Windows CE is a Microsoft Windows–compatible real-time operating system for a broad range of products including personal and handheld computers, terminals, and industrial controllers.
Windows CE is primarily for embedded systems in which the operating system is hard-coded by a vendor into a device’s ROM and for handheld PCs that provide portable messaging and Internet capability.
Windows CE is based on a subset of the standard Win32 API, which means that original equipment manufacturer (OEM) developers can use all of the standard Win32 development tools to create custom-based Windows CE solutions for their Windows CE–based products. Windows CE is a component-based operating system that you can use to create “mix-and-match” operating systems that provide only the functionality needed for an embedded system, thus minimizing the memory requirements of such a system. For example, a Windows CE–based industrial sensor might contain the Windows CE kernel and communication modules but not the graphical user interface (GUI). The available modules include the following:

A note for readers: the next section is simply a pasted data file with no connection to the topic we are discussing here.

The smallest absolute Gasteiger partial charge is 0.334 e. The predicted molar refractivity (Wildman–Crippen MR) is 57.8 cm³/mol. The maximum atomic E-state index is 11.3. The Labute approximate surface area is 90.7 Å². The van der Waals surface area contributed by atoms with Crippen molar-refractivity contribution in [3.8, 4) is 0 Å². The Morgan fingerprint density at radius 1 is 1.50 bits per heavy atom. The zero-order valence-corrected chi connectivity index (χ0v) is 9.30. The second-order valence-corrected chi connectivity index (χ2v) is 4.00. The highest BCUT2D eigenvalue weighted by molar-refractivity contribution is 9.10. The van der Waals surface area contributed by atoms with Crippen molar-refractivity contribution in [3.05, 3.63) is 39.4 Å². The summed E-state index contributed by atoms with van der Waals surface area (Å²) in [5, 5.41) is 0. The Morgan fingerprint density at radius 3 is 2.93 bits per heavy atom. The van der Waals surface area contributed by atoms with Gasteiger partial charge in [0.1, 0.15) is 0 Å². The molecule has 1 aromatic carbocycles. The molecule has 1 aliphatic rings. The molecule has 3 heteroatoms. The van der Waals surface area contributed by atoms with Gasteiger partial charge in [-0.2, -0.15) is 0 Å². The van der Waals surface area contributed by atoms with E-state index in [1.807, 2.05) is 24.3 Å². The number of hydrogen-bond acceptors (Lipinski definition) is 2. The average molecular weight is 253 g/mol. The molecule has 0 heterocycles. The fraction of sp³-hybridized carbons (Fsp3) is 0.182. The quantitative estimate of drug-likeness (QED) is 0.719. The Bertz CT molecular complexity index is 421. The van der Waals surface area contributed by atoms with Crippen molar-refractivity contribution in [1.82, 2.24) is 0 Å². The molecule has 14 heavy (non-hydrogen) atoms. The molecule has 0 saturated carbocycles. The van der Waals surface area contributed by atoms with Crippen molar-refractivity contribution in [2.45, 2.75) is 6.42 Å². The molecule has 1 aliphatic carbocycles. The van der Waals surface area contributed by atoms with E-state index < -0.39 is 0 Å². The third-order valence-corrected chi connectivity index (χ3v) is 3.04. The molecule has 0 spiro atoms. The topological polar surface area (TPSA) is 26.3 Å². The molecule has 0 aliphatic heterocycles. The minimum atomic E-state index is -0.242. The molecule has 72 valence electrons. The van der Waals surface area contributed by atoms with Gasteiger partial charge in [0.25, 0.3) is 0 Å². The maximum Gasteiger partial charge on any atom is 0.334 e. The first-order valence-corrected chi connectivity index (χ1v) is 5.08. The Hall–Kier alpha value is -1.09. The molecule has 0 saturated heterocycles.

Windows CE is implemented on a specific hardware platform using a thin layer of code between the kernel and the hardware called the OEM adaptation layer (OAL), which isolates device-specific features of hardware from the operating system kernel, enabling developers to ignore specific hardware functionality.
The current version of Windows CE is 2.1; version 3 will soon be released.